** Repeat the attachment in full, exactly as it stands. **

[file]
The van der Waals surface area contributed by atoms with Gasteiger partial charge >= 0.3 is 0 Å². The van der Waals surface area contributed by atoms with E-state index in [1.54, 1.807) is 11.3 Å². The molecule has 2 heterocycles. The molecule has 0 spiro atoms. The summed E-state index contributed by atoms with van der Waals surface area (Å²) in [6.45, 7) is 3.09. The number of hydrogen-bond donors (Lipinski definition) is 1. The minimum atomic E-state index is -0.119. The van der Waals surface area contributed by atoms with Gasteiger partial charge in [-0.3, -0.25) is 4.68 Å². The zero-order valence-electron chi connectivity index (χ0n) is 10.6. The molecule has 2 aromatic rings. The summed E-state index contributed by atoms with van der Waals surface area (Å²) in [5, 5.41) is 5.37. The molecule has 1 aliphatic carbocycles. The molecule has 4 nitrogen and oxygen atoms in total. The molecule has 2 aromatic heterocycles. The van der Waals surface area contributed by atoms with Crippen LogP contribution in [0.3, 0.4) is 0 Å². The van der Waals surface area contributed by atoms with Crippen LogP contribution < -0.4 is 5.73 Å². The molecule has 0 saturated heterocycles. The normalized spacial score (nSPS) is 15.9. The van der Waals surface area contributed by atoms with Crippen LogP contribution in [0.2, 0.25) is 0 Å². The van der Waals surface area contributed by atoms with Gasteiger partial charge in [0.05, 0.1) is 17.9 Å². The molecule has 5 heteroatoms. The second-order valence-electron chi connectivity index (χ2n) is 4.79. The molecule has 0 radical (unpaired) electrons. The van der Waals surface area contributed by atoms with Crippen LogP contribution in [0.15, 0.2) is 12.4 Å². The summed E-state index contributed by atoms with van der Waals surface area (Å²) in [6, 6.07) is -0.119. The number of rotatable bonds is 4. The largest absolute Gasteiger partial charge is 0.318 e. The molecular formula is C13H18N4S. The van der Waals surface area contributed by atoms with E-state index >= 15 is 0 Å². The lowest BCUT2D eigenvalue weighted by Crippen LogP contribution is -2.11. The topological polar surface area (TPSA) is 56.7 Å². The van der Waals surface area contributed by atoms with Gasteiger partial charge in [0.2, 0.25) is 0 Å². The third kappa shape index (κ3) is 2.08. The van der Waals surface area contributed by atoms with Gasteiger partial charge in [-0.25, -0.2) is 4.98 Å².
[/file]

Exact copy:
The van der Waals surface area contributed by atoms with Gasteiger partial charge >= 0.3 is 0 Å². The van der Waals surface area contributed by atoms with E-state index in [1.54, 1.807) is 11.3 Å². The molecule has 2 heterocycles. The molecule has 0 spiro atoms. The summed E-state index contributed by atoms with van der Waals surface area (Å²) in [6.45, 7) is 3.09. The number of hydrogen-bond donors (Lipinski definition) is 1. The minimum atomic E-state index is -0.119. The van der Waals surface area contributed by atoms with Gasteiger partial charge in [-0.3, -0.25) is 4.68 Å². The zero-order valence-electron chi connectivity index (χ0n) is 10.6. The molecule has 2 aromatic rings. The summed E-state index contributed by atoms with van der Waals surface area (Å²) in [5, 5.41) is 5.37. The molecule has 1 aliphatic carbocycles. The molecule has 4 nitrogen and oxygen atoms in total. The molecule has 2 aromatic heterocycles. The van der Waals surface area contributed by atoms with Crippen LogP contribution in [0.3, 0.4) is 0 Å². The van der Waals surface area contributed by atoms with Crippen LogP contribution < -0.4 is 5.73 Å². The molecule has 0 saturated heterocycles. The normalized spacial score (nSPS) is 15.9. The van der Waals surface area contributed by atoms with Crippen LogP contribution in [0.2, 0.25) is 0 Å². The van der Waals surface area contributed by atoms with Gasteiger partial charge in [0.05, 0.1) is 17.9 Å². The molecule has 5 heteroatoms. The second-order valence-electron chi connectivity index (χ2n) is 4.79. The molecule has 0 radical (unpaired) electrons. The van der Waals surface area contributed by atoms with Crippen LogP contribution in [0.15, 0.2) is 12.4 Å². The summed E-state index contributed by atoms with van der Waals surface area (Å²) in [6, 6.07) is -0.119. The number of rotatable bonds is 4. The largest absolute Gasteiger partial charge is 0.318 e. The molecular formula is C13H18N4S. The van der Waals surface area contributed by atoms with E-state index >= 15 is 0 Å². The lowest BCUT2D eigenvalue weighted by Crippen LogP contribution is -2.11. The topological polar surface area (TPSA) is 56.7 Å². The van der Waals surface area contributed by atoms with Gasteiger partial charge in [0.2, 0.25) is 0 Å². The third kappa shape index (κ3) is 2.08. The van der Waals surface area contributed by atoms with Gasteiger partial charge in [-0.25, -0.2) is 4.98 Å².